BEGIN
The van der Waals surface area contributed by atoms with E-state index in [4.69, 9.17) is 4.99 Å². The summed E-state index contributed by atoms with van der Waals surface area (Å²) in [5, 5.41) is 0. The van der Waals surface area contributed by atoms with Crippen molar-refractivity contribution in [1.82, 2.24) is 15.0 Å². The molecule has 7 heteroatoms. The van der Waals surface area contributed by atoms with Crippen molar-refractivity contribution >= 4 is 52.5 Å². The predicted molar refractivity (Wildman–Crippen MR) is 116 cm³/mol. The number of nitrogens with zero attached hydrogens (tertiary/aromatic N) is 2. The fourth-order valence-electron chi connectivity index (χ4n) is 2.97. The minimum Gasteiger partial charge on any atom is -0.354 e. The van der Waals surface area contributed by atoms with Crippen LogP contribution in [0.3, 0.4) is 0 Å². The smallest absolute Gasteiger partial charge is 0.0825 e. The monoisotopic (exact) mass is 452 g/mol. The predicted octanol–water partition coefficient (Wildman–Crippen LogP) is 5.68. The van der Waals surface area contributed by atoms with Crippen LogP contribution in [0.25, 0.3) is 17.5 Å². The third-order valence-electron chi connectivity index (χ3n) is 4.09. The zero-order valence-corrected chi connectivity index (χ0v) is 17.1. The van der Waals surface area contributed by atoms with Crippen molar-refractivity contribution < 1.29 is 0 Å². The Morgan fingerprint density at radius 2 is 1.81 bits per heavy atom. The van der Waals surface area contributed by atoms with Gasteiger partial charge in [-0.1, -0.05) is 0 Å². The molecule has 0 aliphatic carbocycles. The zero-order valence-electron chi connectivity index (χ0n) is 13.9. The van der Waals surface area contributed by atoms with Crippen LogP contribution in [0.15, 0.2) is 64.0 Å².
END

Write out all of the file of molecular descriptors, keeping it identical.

The van der Waals surface area contributed by atoms with E-state index in [4.69, 9.17) is 4.99 Å². The summed E-state index contributed by atoms with van der Waals surface area (Å²) in [5, 5.41) is 0. The van der Waals surface area contributed by atoms with Crippen molar-refractivity contribution in [1.82, 2.24) is 15.0 Å². The molecule has 7 heteroatoms. The van der Waals surface area contributed by atoms with Crippen molar-refractivity contribution >= 4 is 52.5 Å². The predicted molar refractivity (Wildman–Crippen MR) is 116 cm³/mol. The number of nitrogens with zero attached hydrogens (tertiary/aromatic N) is 2. The fourth-order valence-electron chi connectivity index (χ4n) is 2.97. The minimum Gasteiger partial charge on any atom is -0.354 e. The van der Waals surface area contributed by atoms with Crippen LogP contribution in [0.3, 0.4) is 0 Å². The smallest absolute Gasteiger partial charge is 0.0825 e. The monoisotopic (exact) mass is 452 g/mol. The predicted octanol–water partition coefficient (Wildman–Crippen LogP) is 5.68. The van der Waals surface area contributed by atoms with Crippen LogP contribution in [0.25, 0.3) is 17.5 Å². The third-order valence-electron chi connectivity index (χ3n) is 4.09. The zero-order valence-corrected chi connectivity index (χ0v) is 17.1. The van der Waals surface area contributed by atoms with Crippen molar-refractivity contribution < 1.29 is 0 Å². The Morgan fingerprint density at radius 2 is 1.81 bits per heavy atom. The van der Waals surface area contributed by atoms with Gasteiger partial charge in [-0.1, -0.05) is 0 Å². The molecule has 0 aliphatic carbocycles. The zero-order valence-electron chi connectivity index (χ0n) is 13.9. The van der Waals surface area contributed by atoms with Crippen LogP contribution in [0.15, 0.2) is 64.0 Å².